Apparently representatives from several overseas car manufacturing companies have said that they are not interested in getting involved in NASCAR races, such as the Daytona 500, in the near future. Volkswagen, for instance seemed more concerned about environmental concerns than getting involved with big NASCAR races. They commented that they were not at all interested in investing their money in gasoline-powered racing at this point in time, but also noted that if NASCAR allowed turbos and diesels to race in their series they might start to consider it. With the company set to open a new manufacturing plant in Chattanooga, Tennessee, it would seem that getting involved in big local motor sports is the next logical step. But instead the company seems dead-set against it, citing the fact that it is not as financially viable as other forms of racing. Motosports manager for VW America Clark Campbell noted that their entire involvement in the Jetta TDI Cup amounts to only about “two weeks worth of budget for a NASCAR team.” Hence, their efforts will continue to focus on the Jetta TDI Cup series while they work hard at tripling their current share in the U.S. car market during the next ten years.
Honda, on the other hand, is currently the only >car manufacturer involved in the IndyCar Series. But that might soon change. Despite the fact that the company has enjoyed a steady rate of sales in the U.S., they do not share the same sentiments as NASCAR when it comes to developing racecar technology. Honda wants to use what they learn on the track in the cars they put on display in the show room, but NASCAR wants to keep all the cars on a level playing field by restricting technology. Hence Honda is not particularly impressed with the NASCAR racing situation at present.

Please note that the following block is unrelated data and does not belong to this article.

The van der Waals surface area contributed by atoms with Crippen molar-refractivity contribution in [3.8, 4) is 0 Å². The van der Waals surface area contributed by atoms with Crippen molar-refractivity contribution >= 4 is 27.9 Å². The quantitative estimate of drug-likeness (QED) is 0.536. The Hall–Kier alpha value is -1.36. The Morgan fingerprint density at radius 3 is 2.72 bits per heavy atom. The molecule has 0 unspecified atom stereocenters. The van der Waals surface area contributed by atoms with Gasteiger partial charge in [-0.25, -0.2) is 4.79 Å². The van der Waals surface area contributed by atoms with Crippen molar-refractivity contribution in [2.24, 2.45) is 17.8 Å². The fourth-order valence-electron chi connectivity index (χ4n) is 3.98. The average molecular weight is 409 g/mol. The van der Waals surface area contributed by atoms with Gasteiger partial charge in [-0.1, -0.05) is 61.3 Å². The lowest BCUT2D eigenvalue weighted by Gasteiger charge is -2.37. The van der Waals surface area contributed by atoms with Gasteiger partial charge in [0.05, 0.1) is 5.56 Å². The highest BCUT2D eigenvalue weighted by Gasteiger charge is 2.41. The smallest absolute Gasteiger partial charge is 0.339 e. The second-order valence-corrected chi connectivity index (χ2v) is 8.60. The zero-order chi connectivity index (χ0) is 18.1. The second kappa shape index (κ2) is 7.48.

Meanwhile Nissan seems to be harping on their racing heritage, saying that they have always been involved in championship road racing and so it seems that they will stick to that form of racing in the years to come. Of course there are many other car manufacturers that also need to decide whether or not to get involved in NASCAR racing, but if the trend continues, fans could be at a loss for good racing in the near future.
The words “auto racing” and “environmentally friendly” do not usually coincide too much, but it seems that is about to change with the launch of the new American Le Mans Green ChallengeTM series. The race will be both environmentally conscious and high performance – thus blending these two spheres in one enjoyable event.
The American Le Mans Series has just launched the first ever Green ChallengeTM. The race, which is set to take place at Road Atlanta on October 4th, has the complete backing of three major organizations, namely: the U.S. Environmental Protection Agency, the U.S. Department of Energy and SAE International. Representatives from these different entities have already spent ample time and energy in conjunction with members of the Argonne National Laboratory to develop the formula that will be required for race car competitors to win the new environmentally-friendly race. Cars that race in the Green ChallengeTM will have to meet the standard car performance, environmental impact and fuel efficiency criteria that have been set for the event. The energy expenditure, greenhouse gas emissions and petroleum displacement of the vehicles will also be assessed.